Since it arrived in 2011 as a relatively underground Channel 4 show, Top Boy has always provided a hotbed for young talent to grow. From Micaela Coel, to Letitia Wright, all the way through to Michael Ward and Dave in the newest seasons, the show has provided a platform for black British talent and should be celebrated for it. After the Drake-backed return of the series lit up our screens in 2019, Top Boy has received international recognition, and the anticipation for the newest season has only grown larger due to a pandemic induced delay.
The new season definitely doesn’t disappoint. There will always be some lazy criticisms of the show that it glorifies gang violence, but Top Boy doesn’t glorify anything. Ronan Bennett and his cast are able to expose the underbelly of British society and the harsh realities that come with it. This season tackles homophobia, immigration, abusive relationships, and police brutality, and does not shy away in doing so. Adwoah Aboah, who makes her acting debut as Becks in the new season, said to us that,
“I think people can be quite naive to situations like this and underplay them. People act like ‘Oh well, we’ve moved on so much, things aren’t like this.’ But Top Boy shows that these things really do happen in a terrifying way. It can be stressful to watch but this is what we need to see more of.”
This bravery in storytelling is what makes the new season of Top Boy so compelling. It would be easy to forget this season that the supposed main storyline of the show is the selling of drugs. While Dushane and Sully remain the axis of the programme, its ensemble nature allows other storylines to come to the forefront. The performances of Saffron Hocking and Howard Charles as Lauryn and Curtis in the new season are outstanding, and it will not be surprising to see either one up for awards after the show airs. Hocking described her scenes as ‘emotionally testing’, but said that she embraced the role when she spoke to us, saying:
“I had to tell the truth of the story and do it to the best of my ability. I had to be able to step away from it but I really hope that people will connect with the character.”
Aboah and Hocking play a part in what feels like the most female driven season of Top Boy to date. The female characters feel more well rounded and are better written. There is more light and shade to Little Simz’s character, Shelley, while Erin Kelleyman does an excellent job in playing the infuriating new character, Pebbles. We spoke to Jasmine Jobson, who returns to the role of Jaq in the new season, about the strong female presence in the new season:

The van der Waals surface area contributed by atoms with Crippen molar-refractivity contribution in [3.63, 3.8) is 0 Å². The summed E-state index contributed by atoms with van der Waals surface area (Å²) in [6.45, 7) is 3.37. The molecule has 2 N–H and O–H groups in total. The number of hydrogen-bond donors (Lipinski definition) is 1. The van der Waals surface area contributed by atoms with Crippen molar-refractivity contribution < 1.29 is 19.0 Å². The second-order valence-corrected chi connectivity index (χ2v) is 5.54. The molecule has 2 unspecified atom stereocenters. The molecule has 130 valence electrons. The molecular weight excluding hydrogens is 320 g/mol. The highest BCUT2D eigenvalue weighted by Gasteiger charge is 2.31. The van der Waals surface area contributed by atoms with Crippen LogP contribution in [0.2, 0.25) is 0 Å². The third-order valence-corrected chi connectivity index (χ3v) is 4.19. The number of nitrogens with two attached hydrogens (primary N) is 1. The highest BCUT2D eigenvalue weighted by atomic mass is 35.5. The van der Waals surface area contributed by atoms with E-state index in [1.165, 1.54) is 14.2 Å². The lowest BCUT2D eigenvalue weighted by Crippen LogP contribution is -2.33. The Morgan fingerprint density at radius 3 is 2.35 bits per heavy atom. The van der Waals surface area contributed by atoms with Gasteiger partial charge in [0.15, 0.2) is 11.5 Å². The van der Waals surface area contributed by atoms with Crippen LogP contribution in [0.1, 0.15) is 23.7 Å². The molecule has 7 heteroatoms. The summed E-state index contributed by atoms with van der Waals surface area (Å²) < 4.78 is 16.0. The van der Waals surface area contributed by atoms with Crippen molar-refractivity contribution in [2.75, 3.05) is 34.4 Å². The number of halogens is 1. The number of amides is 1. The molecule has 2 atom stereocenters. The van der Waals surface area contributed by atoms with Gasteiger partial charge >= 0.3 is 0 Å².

“It’s so important to champion that female voice. I pride myself on being a strong, independent female, and being a female that has taken on a role in a male dominated industry, it’s definitely important that Jaq is at the top of her game and at her best. As much as I believe that she presents herself as a strong person, there is also strength in her vulnerability.”
The breadth and depth of the storylines and topics portrayed in this season of ‘Top Boy’ shows just how far the show has come since its inception. Ashley Walters and Kane Robinson (Kano) have drastically improved as actors, and while we see less of the duo on screen together than in previous seasons, both of them still have an undeniable chemistry when they share a scene. The budget has also been expanded for this season, with shooting locations in Morocco and Spain. While die hard fans of ‘Top Boy’ may be worried that the Netflix money will ruin the grittiness of the drama, there remains an authenticity to the show through the writing and the acting performances. Walters and Robinson are executive producers of the new season, a first for them. We spoke to Ashley about the thoughts behind this decision:
“It wasn’t to have a flashy credit or anything. We’ve been there from when the show was conceived and we understand it. We understand the characters, and I think we’ve got quite a clear understanding of what makes the show what it is. We’re just trying to make sure that those elements, the essence of the foundation, is continually pumped into the show. We get involved with the scripts, we get involved with the new talent that’s come in, new directors. We just make sure that it’s a collaborative effort that always keeps the core of Top Boy in mind.”
It is those core values of the programme that prove it to be one of the greatest exports of UK culture. There is a depth to the show that makes it stand out from others in this genre, which all to often can seem corny and unrealistic. From the soundtrack, to the acting, to the intense storylines, Top Boy continues to portray unmissable drama whilst also pointing the magnifying glass towards the injustice and corruption of UK society. With the final episode of the new season leaving us on as much of a cliffhanger as the last, we will have to see how long we have to wait for another season. Until then, we should appreciate Top Boy for shining a light on our scene, and shining in its own right as one of the best shows on Netflix.